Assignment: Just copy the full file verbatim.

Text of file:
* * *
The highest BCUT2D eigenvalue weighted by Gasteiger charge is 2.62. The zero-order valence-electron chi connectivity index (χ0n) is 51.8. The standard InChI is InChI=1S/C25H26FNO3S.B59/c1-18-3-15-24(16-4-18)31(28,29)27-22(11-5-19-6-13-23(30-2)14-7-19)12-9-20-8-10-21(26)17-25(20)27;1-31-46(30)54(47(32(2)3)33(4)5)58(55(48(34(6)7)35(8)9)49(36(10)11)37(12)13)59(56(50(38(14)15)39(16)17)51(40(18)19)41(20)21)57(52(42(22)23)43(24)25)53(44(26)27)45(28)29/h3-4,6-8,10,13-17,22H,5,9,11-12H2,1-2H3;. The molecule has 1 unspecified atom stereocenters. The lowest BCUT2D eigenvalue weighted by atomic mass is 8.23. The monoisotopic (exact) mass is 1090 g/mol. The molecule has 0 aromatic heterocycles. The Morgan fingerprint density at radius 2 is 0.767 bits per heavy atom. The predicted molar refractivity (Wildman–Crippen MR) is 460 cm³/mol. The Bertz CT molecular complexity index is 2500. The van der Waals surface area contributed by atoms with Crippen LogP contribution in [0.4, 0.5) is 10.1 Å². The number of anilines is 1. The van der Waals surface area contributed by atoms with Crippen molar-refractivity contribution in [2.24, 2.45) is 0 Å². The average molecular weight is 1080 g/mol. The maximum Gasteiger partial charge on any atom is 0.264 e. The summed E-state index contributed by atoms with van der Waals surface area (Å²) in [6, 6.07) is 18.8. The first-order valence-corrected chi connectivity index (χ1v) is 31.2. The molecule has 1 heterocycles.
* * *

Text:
The highest BCUT2D eigenvalue weighted by Gasteiger charge is 2.62. The zero-order valence-electron chi connectivity index (χ0n) is 51.8. The standard InChI is InChI=1S/C25H26FNO3S.B59/c1-18-3-15-24(16-4-18)31(28,29)27-22(11-5-19-6-13-23(30-2)14-7-19)12-9-20-8-10-21(26)17-25(20)27;1-31-46(30)54(47(32(2)3)33(4)5)58(55(48(34(6)7)35(8)9)49(36(10)11)37(12)13)59(56(50(38(14)15)39(16)17)51(40(18)19)41(20)21)57(52(42(22)23)43(24)25)53(44(26)27)45(28)29/h3-4,6-8,10,13-17,22H,5,9,11-12H2,1-2H3;. The molecule has 1 unspecified atom stereocenters. The lowest BCUT2D eigenvalue weighted by atomic mass is 8.23. The monoisotopic (exact) mass is 1090 g/mol. The molecule has 0 aromatic heterocycles. The Morgan fingerprint density at radius 2 is 0.767 bits per heavy atom. The predicted molar refractivity (Wildman–Crippen MR) is 460 cm³/mol. The Bertz CT molecular complexity index is 2500. The van der Waals surface area contributed by atoms with Crippen LogP contribution in [0.4, 0.5) is 10.1 Å². The number of anilines is 1. The van der Waals surface area contributed by atoms with Crippen molar-refractivity contribution in [2.24, 2.45) is 0 Å². The average molecular weight is 1080 g/mol. The maximum Gasteiger partial charge on any atom is 0.264 e. The summed E-state index contributed by atoms with van der Waals surface area (Å²) in [6, 6.07) is 18.8. The first-order valence-corrected chi connectivity index (χ1v) is 31.2. The molecule has 1 heterocycles.